Exclusive, single-pointed concentration

Technique: Continuously focus your full attention on a single object in your experience. When you notice that your attention has drifted from the intended object, simply bring it back to the object and start again.

The object can be a number of things, but it must be very specific and be a persistent part of your experience.

Examples of objects to focus on are:

-The sensation at the tip of your nose when breathing.

-A dot on the wall or floor in front of you.

-The sound of a metronome, a fan, an electrical buzz, any consistent tonal drone in your environment (Warning! If you have tinnitus don’t use this as your object, as it could make the ringing worse).

-A concentrated sensation of pain in the body (home in on the pain for as long as is bearable, but stop if you think you are doing any damage.)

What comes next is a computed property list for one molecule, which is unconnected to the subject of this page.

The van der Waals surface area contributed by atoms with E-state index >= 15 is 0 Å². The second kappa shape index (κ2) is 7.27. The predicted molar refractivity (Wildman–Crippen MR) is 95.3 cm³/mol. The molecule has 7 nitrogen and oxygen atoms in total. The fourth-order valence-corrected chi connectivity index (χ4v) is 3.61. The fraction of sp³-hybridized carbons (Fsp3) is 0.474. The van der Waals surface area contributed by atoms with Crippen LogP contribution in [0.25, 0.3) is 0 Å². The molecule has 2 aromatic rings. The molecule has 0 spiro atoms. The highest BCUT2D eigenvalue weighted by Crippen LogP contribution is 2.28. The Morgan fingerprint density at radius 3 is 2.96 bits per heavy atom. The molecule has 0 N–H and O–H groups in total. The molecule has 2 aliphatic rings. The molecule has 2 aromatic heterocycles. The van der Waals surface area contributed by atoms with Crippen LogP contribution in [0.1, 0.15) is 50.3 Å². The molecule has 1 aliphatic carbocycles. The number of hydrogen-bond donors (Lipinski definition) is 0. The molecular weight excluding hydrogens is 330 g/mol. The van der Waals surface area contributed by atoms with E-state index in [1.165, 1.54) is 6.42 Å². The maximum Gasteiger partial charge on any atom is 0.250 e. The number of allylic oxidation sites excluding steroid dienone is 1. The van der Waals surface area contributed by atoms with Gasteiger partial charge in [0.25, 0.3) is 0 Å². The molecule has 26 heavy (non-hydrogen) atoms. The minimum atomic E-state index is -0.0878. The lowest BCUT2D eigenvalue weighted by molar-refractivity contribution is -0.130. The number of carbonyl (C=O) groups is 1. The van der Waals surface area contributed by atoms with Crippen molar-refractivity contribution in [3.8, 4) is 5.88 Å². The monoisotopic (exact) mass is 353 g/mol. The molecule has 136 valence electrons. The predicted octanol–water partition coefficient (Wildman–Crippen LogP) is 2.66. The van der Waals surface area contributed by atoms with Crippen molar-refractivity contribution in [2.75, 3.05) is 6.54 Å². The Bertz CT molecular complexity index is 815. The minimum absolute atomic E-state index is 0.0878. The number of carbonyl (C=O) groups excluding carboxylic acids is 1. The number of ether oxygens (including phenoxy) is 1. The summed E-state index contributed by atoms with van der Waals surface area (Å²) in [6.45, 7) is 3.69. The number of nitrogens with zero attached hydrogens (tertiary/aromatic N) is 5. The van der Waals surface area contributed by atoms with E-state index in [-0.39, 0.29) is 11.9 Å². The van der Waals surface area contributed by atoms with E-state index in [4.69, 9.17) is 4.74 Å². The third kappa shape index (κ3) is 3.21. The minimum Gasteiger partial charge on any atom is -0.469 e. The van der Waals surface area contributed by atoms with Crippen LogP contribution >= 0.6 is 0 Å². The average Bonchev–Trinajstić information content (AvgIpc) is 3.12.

This practice can also be used with relatively short lived sensations as well, like an itch. Try to go with your awareness into the itch, without scratching it and get to know it. It is important that if your object requires the use of hearing or feeling, you are focusing only on the sound or sensation of the object and not confusing this with the seeing of a mental image that the mind is likely to bind to your object. When hearing, only hear. When feeling, only feel. When seeing, only see.


Benefits: Obtain insight into the nature of impermanence + selflessness + emptiness + expansion & contraction. 
Strengthen concentration skills. Be able to quickly recognise when the mind becomes distracted. • Understand in great detail the subtleties that make up an experience  Achieve Access Concentration  Entre into an absorption state – become one with the object.  See pain as distinct from suffering. The possibility to be totally in the present moment.

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